(A short-short story from a collection of memories from the author’s childhood)
The summer of 1943, my family became the proud owners of a “newer” icebox; the old one became rusty with the tiny leaks that allowed water to escape. A block of ice bought from the regular Saturday trip to town wrapped in burlap kept to ice cool all week, by Saturday morning the burlap wrap, which southerners called a “toe sack” lay in a lump of water. My grandpa and the one old mule we owned pulled the old rusty icebox to a sinkhole in the pasture. The ever-sinking hole was round as big as a house, the walls slanted toward a bottom that provided an ever-ending change throughout the year.
As children, my sister Billie Wayne and I knew not to go near the sinkhole, that it may sink into the earth and we would never be seen again. Of course neither of us we afraid of it! It was also the summer that my ten-year-old sister convinced me that she had a new place for me to play; excited I ran with her into the pasture and jumped right into the sinkhole. My only sibling always played her never-ending spiteful tricks on me; with the promise of playing “train”, she the conductor and me the passenger, she shoved me into the old icebox and shut the door. I could hear her laughter as she ran out of the sinkhole.
One would have thought that my grandfather would have turned the old icebox face down, but he dumped it, watched it slide into the hole and rode away; it landed on its back with door exposed. He was my daddy’s’ father, the one who ran off leaving him and his mother when he was just a boy. It was our mother who forced my daddy to have him come see us, she taught my sister to call him Papa, in time I would only refer to him as Mr. Johnson.
I do not want say that my sister shut me in the icebox on purpose, but as the years went by I did wonder if her constant tricks, comments and bossiness was in wanting to be an only child had anything to do with it? Of course, my mother wanted her to be the only child as well. As a family, we had established our pattern for family life…my mother would always have Billie with her and tell me to run along with my daddy while she and Billie planned their day. Daddy tried to remember how long I had been gone, he begin to calling my name, even getting the old dog “Buster” to look for me.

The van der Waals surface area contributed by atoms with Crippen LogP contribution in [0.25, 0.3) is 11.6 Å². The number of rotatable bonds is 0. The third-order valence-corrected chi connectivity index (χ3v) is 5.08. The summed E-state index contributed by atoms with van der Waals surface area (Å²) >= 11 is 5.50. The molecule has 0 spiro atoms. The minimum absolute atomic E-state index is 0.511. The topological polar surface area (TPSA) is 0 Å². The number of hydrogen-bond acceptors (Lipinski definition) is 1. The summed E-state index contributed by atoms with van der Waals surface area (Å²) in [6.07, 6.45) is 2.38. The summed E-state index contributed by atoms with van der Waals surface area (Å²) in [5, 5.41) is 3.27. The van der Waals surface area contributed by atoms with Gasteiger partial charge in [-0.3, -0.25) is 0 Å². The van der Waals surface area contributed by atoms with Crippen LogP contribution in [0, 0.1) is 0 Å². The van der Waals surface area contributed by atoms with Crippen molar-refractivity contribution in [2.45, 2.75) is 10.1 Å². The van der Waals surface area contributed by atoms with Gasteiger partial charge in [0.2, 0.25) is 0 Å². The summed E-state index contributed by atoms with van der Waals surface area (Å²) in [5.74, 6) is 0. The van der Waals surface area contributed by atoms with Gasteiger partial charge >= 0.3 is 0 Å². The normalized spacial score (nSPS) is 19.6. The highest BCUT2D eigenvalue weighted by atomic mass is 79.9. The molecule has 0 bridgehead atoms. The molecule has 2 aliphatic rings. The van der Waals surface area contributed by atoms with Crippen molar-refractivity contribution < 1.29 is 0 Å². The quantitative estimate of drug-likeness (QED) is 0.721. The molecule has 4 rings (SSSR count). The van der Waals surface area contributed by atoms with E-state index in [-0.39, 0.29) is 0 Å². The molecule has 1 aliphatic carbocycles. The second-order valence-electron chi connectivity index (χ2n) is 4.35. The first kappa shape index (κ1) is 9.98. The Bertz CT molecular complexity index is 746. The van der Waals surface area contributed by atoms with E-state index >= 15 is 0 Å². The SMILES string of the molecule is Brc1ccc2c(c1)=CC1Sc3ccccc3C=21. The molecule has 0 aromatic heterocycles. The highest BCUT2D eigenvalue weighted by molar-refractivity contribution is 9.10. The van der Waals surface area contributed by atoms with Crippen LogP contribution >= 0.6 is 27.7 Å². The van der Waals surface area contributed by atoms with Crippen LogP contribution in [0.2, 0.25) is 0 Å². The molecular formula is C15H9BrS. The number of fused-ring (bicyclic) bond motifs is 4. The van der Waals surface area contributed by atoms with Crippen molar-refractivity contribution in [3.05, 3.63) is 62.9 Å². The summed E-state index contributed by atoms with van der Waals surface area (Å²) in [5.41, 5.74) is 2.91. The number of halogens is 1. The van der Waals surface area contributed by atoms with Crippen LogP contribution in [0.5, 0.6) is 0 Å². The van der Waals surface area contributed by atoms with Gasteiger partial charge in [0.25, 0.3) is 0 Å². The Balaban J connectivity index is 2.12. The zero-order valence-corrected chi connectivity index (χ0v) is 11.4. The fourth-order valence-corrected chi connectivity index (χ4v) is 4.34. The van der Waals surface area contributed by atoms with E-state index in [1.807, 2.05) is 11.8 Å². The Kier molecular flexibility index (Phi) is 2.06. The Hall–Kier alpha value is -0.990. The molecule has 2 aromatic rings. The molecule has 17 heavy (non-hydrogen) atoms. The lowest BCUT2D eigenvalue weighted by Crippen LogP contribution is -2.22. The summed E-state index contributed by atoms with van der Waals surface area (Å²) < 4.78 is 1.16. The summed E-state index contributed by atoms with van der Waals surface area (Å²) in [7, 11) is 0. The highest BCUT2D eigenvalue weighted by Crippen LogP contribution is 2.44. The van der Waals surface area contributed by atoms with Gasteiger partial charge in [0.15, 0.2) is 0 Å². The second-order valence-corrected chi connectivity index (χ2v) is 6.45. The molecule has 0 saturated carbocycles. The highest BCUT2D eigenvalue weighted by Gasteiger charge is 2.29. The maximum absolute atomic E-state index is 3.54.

Mother tried to reassure him that I was out in the woods somewhere; Billie Wayne continued cutting cookie dough without saying anything. My grandfather got on the old mule and headed into the nearby sugar cane field knowing that I sometimes stole a bit of sugar cane to suck on. Yes, at barely four years old I would play in the fields and woods, a wild child so to speak.
The grandpa was moving slowly hoping I would hear them calling my name when he thought of the old icebox. It never entered his mind that he might kill that old mule by running him so fast in the hot Alabama sun, but he jumped off his back, sliding down into the sinkhole. When he jerked open the door that I was blue, he hollered for my daddy while blowing into my mouth; now who would have known that he knew CPR. He didn’t he just wanted to get air into my lungs.
Daddy saw grandpa riding across the pasture toward the sink hole; he knew instantly that something was wrong he had never seen the old mule move so fast. Daddy rode across the pasture on Red, the big roan quarter horse hooves pounding the earth, Buster barked, it would seem even the animals knew that a threatening cloud had settled over the old Hamilton Place, the farm my daddy worked.
Daddy jumped into the sinkhole pulling me from my granddaddy’s arms, he climbed back upon Red leaving grandpa behind, and he rode to the gully where we went for water. Coming out of a big boulder was a stream of cold water, almost as if it had been frozen and was melting; it flowed into a rock where time had formed a bowl before it lapped into a small creek.
Daddy ran tossing me into the ice-cold water, there is no explanation for what he did but the cold water shocked me into breathing. I would like to think that both God and Nature had a hand in keeping me alive that day through the hands of my daddy.
When daddy carried me into the house the first question my mother asks had I been swimming in the Pool’s catfish pond again. Daddy told her what happen, while daddy placed me on the bed my sister and I shared; mother continued to chastise me for playing in the sinkhole.
“You have got to stop running the woods and pastures, you should try to be a lady; more like your sister” She looked toward my sister with a pride.
I raised my head off the pillow long enough to see Billie Wayne smiling and when no one was looking she stuck her tongue out at me!
Billie Wayne passed away in 2009 at the age of seventy-six years old; we had become sisters and friends only the last thirteen years of her life. I maintained the relationship until she stops speaking in 2006; it took be those thirteen years to find out that she had never changed.